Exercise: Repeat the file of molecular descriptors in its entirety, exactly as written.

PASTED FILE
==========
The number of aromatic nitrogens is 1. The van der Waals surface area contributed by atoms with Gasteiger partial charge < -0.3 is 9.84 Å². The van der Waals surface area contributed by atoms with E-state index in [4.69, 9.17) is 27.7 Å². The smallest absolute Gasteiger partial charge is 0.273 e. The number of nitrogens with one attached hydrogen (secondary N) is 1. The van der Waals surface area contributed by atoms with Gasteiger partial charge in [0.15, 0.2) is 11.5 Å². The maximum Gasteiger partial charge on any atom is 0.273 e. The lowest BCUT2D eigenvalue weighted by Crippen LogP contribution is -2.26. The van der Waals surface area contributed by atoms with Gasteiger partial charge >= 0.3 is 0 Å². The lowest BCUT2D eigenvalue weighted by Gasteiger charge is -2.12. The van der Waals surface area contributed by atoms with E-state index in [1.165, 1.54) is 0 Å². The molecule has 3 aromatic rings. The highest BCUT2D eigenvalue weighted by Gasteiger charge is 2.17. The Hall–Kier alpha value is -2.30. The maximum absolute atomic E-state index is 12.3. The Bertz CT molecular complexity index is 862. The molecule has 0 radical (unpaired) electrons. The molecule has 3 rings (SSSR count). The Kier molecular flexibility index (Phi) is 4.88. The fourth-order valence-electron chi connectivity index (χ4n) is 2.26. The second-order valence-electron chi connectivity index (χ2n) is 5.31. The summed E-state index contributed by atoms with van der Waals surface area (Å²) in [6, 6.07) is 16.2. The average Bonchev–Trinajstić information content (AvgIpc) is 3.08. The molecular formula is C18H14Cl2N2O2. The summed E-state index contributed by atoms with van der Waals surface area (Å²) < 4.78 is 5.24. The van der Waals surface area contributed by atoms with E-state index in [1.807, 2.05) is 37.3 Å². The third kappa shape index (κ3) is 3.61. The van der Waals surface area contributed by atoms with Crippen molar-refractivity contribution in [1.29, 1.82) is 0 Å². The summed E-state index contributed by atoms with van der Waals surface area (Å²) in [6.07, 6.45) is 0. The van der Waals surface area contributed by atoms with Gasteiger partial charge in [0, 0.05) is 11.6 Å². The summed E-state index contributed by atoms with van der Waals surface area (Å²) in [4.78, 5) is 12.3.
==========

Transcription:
The number of aromatic nitrogens is 1. The van der Waals surface area contributed by atoms with Gasteiger partial charge < -0.3 is 9.84 Å². The van der Waals surface area contributed by atoms with E-state index in [4.69, 9.17) is 27.7 Å². The smallest absolute Gasteiger partial charge is 0.273 e. The number of nitrogens with one attached hydrogen (secondary N) is 1. The van der Waals surface area contributed by atoms with Gasteiger partial charge in [0.15, 0.2) is 11.5 Å². The maximum Gasteiger partial charge on any atom is 0.273 e. The lowest BCUT2D eigenvalue weighted by Crippen LogP contribution is -2.26. The van der Waals surface area contributed by atoms with Gasteiger partial charge >= 0.3 is 0 Å². The lowest BCUT2D eigenvalue weighted by Gasteiger charge is -2.12. The van der Waals surface area contributed by atoms with E-state index in [1.165, 1.54) is 0 Å². The molecule has 3 aromatic rings. The highest BCUT2D eigenvalue weighted by Gasteiger charge is 2.17. The Hall–Kier alpha value is -2.30. The maximum absolute atomic E-state index is 12.3. The Bertz CT molecular complexity index is 862. The molecule has 0 radical (unpaired) electrons. The molecule has 3 rings (SSSR count). The Kier molecular flexibility index (Phi) is 4.88. The fourth-order valence-electron chi connectivity index (χ4n) is 2.26. The second-order valence-electron chi connectivity index (χ2n) is 5.31. The summed E-state index contributed by atoms with van der Waals surface area (Å²) in [6, 6.07) is 16.2. The average Bonchev–Trinajstić information content (AvgIpc) is 3.08. The molecular formula is C18H14Cl2N2O2. The summed E-state index contributed by atoms with van der Waals surface area (Å²) < 4.78 is 5.24. The van der Waals surface area contributed by atoms with E-state index in [1.807, 2.05) is 37.3 Å². The third kappa shape index (κ3) is 3.61. The van der Waals surface area contributed by atoms with Crippen molar-refractivity contribution in [1.29, 1.82) is 0 Å². The summed E-state index contributed by atoms with van der Waals surface area (Å²) in [6.07, 6.45) is 0. The van der Waals surface area contributed by atoms with Gasteiger partial charge in [0, 0.05) is 11.6 Å². The summed E-state index contributed by atoms with van der Waals surface area (Å²) in [4.78, 5) is 12.3.